12 Sep 4 Important Background Screening Practices for the Trucking Industry
With the continued expansion of the manufacturing, logistics, and distribution industry and the increasing demand for truck drivers, employers are looking for qualified employees now more than ever. The industry needs drivers to fill the hundreds of job positions nationwide, but it is also essential to hire the very best candidates with proper training to keep the road and our fellow citizens safe.
The Federal Motor Carrier Safety Administration (FMCSA) has set requirements all companies that hire CDL drivers must follow. These requirements include background screenings. If companies want to maximize their return on their screening investment, they should look into adopting a screening program that goes beyond the minimal requirements. We have provided a list of the best practices for background screening that can help you to protect yourself against penalties by not complying with FMCSA or the DOT, and to prevent accidents from happening due to unqualified drivers.
What is Involved in Background Screening
Before a driver can be employed, the FMCSA requires that a motor carrier obtains three-year driving and employment histories on each driver. The DOT oversees drug and alcohol testing on all required drivers, and they require that all employers of CDL drivers perform pre-employment drug tests and obtain a three-year drug and alcohol violation history on all employees. Both the DOT and FMCSA require employers to monitor their drivers on a consistent basis, and those who neglect to conduct this ongoing monitoring are subject to fines. To further reduce liability and ensure a safe workplace, employers should conduct additional background screenings that go beyond the compliance requirements. Included in these screenings should also be a history of criminal records, violence, and fraud.
Pre-screening potential drivers can help you eliminate those who do not meet the basic criteria. In addition to the required three-year employment and driver history check, employers should also perform an SSN check which looks at the potential employee’s Social Security Number and confirms that it is in a valid range, ensures the number doesn’t belong to someone who died, and gives a state and year of issue. A criminal pre-screening test also provides an employer with a broad criminal record search.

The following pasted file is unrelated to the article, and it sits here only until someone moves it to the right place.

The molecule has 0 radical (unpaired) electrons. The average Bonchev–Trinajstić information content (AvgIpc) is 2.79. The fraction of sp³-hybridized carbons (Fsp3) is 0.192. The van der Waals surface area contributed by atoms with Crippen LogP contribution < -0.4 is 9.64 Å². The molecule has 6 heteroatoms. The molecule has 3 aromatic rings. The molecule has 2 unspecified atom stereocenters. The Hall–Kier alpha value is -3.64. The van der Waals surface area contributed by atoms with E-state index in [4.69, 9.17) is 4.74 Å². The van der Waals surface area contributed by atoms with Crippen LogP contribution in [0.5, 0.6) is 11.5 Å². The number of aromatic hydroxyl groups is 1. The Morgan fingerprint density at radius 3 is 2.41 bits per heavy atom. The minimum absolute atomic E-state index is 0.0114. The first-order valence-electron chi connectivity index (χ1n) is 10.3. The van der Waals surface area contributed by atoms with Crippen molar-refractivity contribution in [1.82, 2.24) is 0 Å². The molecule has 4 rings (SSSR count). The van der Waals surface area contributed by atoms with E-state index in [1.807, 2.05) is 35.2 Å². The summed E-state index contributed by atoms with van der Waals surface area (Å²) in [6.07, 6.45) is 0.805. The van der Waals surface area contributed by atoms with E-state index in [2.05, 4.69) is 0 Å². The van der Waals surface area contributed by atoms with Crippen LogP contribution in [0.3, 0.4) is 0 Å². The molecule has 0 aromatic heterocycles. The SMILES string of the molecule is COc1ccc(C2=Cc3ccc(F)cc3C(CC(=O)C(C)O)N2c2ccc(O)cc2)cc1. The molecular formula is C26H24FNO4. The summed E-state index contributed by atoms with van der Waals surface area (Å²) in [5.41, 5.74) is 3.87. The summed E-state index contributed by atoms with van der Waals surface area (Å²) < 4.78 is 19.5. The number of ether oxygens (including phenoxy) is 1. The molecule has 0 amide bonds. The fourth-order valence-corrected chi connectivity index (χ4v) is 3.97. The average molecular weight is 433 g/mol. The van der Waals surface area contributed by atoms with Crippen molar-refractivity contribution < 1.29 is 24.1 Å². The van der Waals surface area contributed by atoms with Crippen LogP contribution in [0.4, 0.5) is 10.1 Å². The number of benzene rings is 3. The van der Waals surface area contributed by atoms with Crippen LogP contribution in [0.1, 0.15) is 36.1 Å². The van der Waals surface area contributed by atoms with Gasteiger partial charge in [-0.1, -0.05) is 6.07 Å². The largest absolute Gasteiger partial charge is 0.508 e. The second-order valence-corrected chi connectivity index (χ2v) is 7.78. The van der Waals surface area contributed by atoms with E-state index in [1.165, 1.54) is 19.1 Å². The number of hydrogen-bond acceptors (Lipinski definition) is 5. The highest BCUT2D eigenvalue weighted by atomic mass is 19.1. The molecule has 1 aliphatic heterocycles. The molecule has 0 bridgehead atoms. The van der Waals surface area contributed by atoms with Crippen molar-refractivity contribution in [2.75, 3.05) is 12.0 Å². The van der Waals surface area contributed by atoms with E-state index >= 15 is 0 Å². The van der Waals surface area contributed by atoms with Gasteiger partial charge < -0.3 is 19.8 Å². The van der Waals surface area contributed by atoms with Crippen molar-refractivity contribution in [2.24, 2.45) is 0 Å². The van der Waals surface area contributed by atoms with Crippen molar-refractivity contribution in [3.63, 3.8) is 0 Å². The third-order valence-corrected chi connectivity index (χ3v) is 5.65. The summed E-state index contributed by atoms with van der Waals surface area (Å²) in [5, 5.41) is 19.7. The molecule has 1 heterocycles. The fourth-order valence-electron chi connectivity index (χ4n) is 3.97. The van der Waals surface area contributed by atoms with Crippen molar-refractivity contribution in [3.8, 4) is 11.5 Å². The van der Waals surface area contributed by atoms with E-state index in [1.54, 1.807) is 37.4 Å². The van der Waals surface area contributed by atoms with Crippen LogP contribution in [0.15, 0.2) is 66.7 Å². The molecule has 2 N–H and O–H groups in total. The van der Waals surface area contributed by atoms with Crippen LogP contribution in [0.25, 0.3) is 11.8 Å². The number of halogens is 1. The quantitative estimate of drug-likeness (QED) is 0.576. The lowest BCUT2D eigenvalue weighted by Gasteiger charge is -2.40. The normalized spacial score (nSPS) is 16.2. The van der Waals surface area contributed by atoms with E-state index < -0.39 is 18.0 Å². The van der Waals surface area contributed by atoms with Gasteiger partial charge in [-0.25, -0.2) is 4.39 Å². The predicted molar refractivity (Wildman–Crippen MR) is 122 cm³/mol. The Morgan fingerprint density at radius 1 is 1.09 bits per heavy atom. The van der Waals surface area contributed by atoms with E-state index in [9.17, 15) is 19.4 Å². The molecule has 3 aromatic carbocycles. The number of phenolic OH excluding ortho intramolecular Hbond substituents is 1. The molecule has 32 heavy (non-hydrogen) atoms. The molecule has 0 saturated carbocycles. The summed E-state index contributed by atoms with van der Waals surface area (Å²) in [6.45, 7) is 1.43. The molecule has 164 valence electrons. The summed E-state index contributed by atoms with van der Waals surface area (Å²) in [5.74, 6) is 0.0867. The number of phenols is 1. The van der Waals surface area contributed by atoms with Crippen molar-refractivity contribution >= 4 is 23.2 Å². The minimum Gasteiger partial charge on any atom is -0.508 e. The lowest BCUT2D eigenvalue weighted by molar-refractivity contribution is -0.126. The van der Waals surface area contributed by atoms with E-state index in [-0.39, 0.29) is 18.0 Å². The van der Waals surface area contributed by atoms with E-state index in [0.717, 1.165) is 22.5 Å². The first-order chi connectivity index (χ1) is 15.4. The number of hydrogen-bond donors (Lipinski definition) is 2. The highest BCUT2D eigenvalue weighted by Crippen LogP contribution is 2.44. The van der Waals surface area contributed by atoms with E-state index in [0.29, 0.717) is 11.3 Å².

A three-year employment history and three-year driving history is required during this type of background screening. If a driver’s previous employer did not participate in filing the driver’s employment history, then requests for this information can be made manually. The information should include the dates of employment, the positions held and the rehire status. This information can reveal an appropriate amount of experience for future employers, as well as possible discrepancies in information. During this core screening is the further analysis of the driver’s criminal records which can show their previous residences and the criminal records for these locations.
This type of background screening involves drug and alcohol testing regulated by the DOT. Employers need to obtain a prospective employee’s three-year drug and alcohol violation history before hiring. This type of screening also requires a pre-employment drug test on all mandated CDL drivers, therefore it is important to work with a drug testing company that complies with DOT-testing regulations. Other services provided by a DOT- compliant testing facility will also include post-accident testing, random testing, and specimen collection, lab testing, and test review by a certified Medical Review Officer.
Ongoing screening is meant to ensure your company and your employees remain compliant and you maintain a safe workplace. The DOT requires employers of CDL drivers and motor carriers to randomly select a group of drivers to test for drugs and alcohol. It is important to work with a screening service that offers a random testing program to ensure that the random screening is valid and meets required annual percentages. Ongoing screening should also include post-accident testing if a driver gets into an accident, and you want to test for drug or alcohol use as a potential cause. Working with a testing partner that offers these services will take the guesswork out of knowing when to test and when it is required.
The Best Screening Practices for the Trucking Industry
There are many important tests to implement into your company to maintain compliance with the DOT and a safe work environment. Partner with a screening service that specializes in testing for the trucking industry and other industries where the DOT is involved. You can avoid any liabilities that occur due to hiring unqualified drivers, and protect your clients and others on the road by reducing the accidents your employees may cause.
For more information on DOT drug and alcohol testing, and to work with a drug testing service that specializes in providing screenings for the trucking industry, contact New Era Drug Testing today.